Trial opens in jail fund theft |

Trial opens in jail fund theft

Reid Williams

BRECKENRIDGE – No matter what the jury finds, $34,000 in jail inmates’ money disappeared. But in a trial that began Monday, the jury will have to decide if the jail’s former accounting system was a mess, if another jail officer could have taken the money or if Mary Jean Bottorf is responsible for stealing it.

Bottorf is charged with felony theft and embezzlement of public property.

The 54-year-old former Summit County Jail administrative assistant appeared in District Court in Breckenridge Monday, just down the hall from where she worked between 1996-99.

Jury selection and testimony of two of the prosecution’s witnesses took up the bulk of the day’s proceedings.

In the next four days of scheduled trial, the prosecutors will attempt to prove that Bottorf had access to a jail bank account, had failed to reconcile the account’s balance for months, ignored bank overdraft statements and had no explanation for the snafu when confronted by jail supervisors.

Deputy District Attorney Elizabeth Oldham told the jury in opening statements that Bottorf was an animal-lover who took in more pets than she could care for and told at least one other jail officer that the costs of caring for the animals far outweighed her salary.

Nancy Salamonie, the court-appointed attorney defending Bottorf, characterized her client as an overworked employee with no experience in accounting who was required to manage thousands of transactions.

Salamonie stressed in her opening arguments that, as part of the investigation into the missing money, Bottorf’s personal finances were audited and “not one dime was unaccounted for.”

She said the investigation should have focused on other employees who had access to the missing money.

A shocking phone call

Jarrod Lassen, a 1stBank employee who formerly worked as the operations manager at the Breckenridge branch, was the first witness.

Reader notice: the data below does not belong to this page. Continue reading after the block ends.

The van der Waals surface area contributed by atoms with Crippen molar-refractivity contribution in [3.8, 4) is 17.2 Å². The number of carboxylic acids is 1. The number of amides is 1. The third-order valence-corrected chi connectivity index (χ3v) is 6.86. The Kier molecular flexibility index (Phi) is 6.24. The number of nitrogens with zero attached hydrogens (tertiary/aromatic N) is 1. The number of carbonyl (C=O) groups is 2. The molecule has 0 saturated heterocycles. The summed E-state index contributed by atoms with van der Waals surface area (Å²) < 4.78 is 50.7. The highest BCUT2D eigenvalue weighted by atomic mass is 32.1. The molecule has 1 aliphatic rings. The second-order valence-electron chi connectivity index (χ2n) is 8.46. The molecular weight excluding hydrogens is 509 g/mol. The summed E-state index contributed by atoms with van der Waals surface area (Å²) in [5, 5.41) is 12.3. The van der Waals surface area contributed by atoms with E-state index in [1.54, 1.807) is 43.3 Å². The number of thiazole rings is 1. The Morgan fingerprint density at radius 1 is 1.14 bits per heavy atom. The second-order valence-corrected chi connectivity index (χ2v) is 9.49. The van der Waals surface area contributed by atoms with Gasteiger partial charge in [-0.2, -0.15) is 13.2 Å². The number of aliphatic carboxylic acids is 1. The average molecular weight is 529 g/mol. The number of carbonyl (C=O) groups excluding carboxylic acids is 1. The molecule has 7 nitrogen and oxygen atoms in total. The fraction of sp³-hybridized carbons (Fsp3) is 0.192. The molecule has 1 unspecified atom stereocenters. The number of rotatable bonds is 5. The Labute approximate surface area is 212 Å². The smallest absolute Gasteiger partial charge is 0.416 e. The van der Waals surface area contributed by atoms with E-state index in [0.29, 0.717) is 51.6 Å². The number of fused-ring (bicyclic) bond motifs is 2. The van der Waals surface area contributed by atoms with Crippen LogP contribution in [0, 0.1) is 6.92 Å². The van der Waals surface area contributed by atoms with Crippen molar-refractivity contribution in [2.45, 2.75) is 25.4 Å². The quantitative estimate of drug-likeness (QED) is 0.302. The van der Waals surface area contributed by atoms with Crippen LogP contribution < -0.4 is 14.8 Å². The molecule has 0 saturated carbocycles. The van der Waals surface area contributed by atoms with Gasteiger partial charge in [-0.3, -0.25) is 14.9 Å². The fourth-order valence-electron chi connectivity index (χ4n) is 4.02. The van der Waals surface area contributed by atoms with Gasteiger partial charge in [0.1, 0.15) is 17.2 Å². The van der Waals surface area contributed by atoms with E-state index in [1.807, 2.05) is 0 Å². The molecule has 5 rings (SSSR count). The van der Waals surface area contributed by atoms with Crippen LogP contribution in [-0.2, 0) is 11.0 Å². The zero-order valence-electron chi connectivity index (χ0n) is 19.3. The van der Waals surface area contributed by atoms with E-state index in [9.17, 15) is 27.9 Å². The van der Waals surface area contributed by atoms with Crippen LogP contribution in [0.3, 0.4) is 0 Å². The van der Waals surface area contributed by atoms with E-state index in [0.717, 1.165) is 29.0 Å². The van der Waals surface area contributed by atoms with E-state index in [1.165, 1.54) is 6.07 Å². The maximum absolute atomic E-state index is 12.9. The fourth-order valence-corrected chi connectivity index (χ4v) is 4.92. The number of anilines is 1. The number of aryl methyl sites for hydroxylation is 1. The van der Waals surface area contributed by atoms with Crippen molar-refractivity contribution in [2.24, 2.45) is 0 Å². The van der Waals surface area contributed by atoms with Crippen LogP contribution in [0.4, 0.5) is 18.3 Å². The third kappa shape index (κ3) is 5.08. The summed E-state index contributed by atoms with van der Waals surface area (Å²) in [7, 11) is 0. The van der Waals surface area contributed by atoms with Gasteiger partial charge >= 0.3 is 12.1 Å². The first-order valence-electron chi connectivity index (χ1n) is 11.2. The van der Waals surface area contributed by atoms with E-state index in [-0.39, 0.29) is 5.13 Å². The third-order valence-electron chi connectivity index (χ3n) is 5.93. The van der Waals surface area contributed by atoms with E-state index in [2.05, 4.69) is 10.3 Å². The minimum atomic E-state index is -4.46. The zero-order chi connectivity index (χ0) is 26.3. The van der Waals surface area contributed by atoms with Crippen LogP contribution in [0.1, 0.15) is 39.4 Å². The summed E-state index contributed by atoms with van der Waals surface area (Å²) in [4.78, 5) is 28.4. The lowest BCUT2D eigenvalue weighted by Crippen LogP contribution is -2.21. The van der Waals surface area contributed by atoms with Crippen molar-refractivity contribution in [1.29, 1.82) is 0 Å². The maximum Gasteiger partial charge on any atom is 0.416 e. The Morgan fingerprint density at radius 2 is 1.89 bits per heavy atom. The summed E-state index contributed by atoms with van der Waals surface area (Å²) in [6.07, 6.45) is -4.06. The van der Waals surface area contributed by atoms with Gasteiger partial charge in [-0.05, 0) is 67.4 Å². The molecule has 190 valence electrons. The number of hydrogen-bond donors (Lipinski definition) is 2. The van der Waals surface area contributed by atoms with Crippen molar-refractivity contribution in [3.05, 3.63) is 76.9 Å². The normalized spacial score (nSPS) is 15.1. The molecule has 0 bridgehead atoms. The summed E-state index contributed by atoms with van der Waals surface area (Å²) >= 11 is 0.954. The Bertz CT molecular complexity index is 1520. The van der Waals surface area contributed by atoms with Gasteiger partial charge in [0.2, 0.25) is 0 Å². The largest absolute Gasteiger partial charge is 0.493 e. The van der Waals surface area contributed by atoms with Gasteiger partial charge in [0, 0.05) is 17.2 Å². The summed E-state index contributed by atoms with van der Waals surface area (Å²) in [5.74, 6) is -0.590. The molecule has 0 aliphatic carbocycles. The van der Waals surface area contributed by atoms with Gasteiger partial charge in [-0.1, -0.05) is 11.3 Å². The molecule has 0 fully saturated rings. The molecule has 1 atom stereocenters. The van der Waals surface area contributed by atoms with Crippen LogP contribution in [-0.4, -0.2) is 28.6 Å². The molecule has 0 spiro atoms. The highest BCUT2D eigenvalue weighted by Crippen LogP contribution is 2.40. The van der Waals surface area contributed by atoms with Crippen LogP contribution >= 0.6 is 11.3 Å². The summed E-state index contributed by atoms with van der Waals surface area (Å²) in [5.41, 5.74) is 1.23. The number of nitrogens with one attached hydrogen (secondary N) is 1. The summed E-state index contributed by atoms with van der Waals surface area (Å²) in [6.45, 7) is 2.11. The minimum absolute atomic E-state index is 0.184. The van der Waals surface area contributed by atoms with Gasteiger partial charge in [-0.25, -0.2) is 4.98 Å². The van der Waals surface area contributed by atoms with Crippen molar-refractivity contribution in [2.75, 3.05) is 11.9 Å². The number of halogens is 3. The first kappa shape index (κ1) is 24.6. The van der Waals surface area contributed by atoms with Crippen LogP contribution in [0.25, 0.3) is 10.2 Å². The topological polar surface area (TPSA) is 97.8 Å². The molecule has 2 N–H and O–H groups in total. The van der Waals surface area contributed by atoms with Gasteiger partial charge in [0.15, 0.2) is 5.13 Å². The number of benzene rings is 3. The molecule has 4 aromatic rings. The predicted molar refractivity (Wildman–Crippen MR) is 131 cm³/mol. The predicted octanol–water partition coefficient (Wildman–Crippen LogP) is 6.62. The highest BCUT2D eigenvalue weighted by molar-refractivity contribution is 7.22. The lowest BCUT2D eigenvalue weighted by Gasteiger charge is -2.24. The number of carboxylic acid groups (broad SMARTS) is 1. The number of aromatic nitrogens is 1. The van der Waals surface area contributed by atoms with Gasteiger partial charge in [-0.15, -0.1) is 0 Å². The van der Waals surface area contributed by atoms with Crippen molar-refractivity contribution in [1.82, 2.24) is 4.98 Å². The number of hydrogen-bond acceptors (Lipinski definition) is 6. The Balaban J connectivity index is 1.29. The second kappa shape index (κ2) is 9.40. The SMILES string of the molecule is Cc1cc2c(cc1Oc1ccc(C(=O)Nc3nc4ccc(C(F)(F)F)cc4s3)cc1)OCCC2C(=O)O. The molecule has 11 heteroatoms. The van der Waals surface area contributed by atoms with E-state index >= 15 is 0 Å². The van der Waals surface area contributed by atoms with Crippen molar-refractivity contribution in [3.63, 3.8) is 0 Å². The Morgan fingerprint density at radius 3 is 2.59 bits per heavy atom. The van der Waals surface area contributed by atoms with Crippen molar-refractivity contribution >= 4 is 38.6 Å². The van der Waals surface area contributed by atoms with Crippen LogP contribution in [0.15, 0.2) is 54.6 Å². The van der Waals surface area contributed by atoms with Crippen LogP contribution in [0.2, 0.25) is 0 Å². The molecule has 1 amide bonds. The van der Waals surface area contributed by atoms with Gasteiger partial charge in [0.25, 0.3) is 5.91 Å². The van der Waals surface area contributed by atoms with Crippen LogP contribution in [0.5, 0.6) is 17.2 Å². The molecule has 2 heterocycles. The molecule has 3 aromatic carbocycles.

Lassen testified that, as part of his duties, he was responsible for reviewing daily overdraft reports. Lassen said the jail’s account for inmates’ money popped up on the report several times in December 1999.

The first time, Lassen told the jury, he contacted Bottorf immediately. The next day, he said, Bottorf made a deposit. In later instances, however, the overdraft wasn’t made up, Lassen said. He finally contacted a jail officer, Sgt. Tom Tilka.

Tilka, an 18-year veteran of the jail who supervised the account for 13 years before Bottorf took over, was the second witness. Tilka explained to the jury how the inmate account worked at the time the money was discovered missing.

When a person is arrested and booked into the jail, their personal property is confiscated. Any money on the person is counted by a deputy in the presence of the arrestee; both agree on the amount.

The money is placed in an envelope with an attached receipt indicating the amount of money inside. The inmate signs the receipt. (A record of the money is also logged in a separate system used for tracking all of the inmate’s personal property.)

After that, Tilka testified, it was Bottorf’s responsibility to total up all of the money collected from inmates and deposit it at the bank.

Inmates can still spend the money: “Commissary” items, such as toothpaste, stamps, snacks or clothing, can be purchased. The inmate can also use the money to bond out of jail. Inmates must also pay fees for being processed out of the jail or if they are on work release; the money in their account can pay for that.

Tilka told the jury the inmate account should never go “into the red.”